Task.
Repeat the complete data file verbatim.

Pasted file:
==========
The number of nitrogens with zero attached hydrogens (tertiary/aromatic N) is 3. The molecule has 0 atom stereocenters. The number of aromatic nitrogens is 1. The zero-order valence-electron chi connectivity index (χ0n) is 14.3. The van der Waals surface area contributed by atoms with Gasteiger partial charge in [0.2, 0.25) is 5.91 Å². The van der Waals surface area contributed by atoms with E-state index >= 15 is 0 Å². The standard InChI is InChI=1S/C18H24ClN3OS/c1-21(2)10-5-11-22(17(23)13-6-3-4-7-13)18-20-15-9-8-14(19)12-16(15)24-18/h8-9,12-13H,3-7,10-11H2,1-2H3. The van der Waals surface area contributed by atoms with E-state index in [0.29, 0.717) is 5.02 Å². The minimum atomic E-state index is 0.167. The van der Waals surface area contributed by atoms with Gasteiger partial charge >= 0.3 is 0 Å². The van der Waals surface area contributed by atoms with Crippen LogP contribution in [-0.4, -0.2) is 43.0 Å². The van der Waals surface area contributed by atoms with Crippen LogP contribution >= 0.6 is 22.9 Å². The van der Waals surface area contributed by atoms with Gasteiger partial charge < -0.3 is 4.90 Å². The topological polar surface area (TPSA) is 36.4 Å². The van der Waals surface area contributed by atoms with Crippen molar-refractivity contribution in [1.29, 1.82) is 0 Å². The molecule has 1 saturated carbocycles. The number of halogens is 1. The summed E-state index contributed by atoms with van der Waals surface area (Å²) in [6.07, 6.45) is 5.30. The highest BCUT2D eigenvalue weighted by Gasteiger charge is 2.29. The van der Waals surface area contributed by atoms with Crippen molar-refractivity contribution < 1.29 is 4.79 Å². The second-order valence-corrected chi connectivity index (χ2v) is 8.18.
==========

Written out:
The number of nitrogens with zero attached hydrogens (tertiary/aromatic N) is 3. The molecule has 0 atom stereocenters. The number of aromatic nitrogens is 1. The zero-order valence-electron chi connectivity index (χ0n) is 14.3. The van der Waals surface area contributed by atoms with Gasteiger partial charge in [0.2, 0.25) is 5.91 Å². The van der Waals surface area contributed by atoms with E-state index >= 15 is 0 Å². The standard InChI is InChI=1S/C18H24ClN3OS/c1-21(2)10-5-11-22(17(23)13-6-3-4-7-13)18-20-15-9-8-14(19)12-16(15)24-18/h8-9,12-13H,3-7,10-11H2,1-2H3. The van der Waals surface area contributed by atoms with E-state index in [0.29, 0.717) is 5.02 Å². The minimum atomic E-state index is 0.167. The van der Waals surface area contributed by atoms with Gasteiger partial charge >= 0.3 is 0 Å². The van der Waals surface area contributed by atoms with Crippen LogP contribution in [-0.4, -0.2) is 43.0 Å². The van der Waals surface area contributed by atoms with Crippen LogP contribution >= 0.6 is 22.9 Å². The van der Waals surface area contributed by atoms with Gasteiger partial charge < -0.3 is 4.90 Å². The topological polar surface area (TPSA) is 36.4 Å². The van der Waals surface area contributed by atoms with Crippen molar-refractivity contribution in [1.29, 1.82) is 0 Å². The molecule has 1 saturated carbocycles. The number of halogens is 1. The summed E-state index contributed by atoms with van der Waals surface area (Å²) in [6.07, 6.45) is 5.30. The highest BCUT2D eigenvalue weighted by Gasteiger charge is 2.29. The van der Waals surface area contributed by atoms with Crippen molar-refractivity contribution < 1.29 is 4.79 Å². The second-order valence-corrected chi connectivity index (χ2v) is 8.18.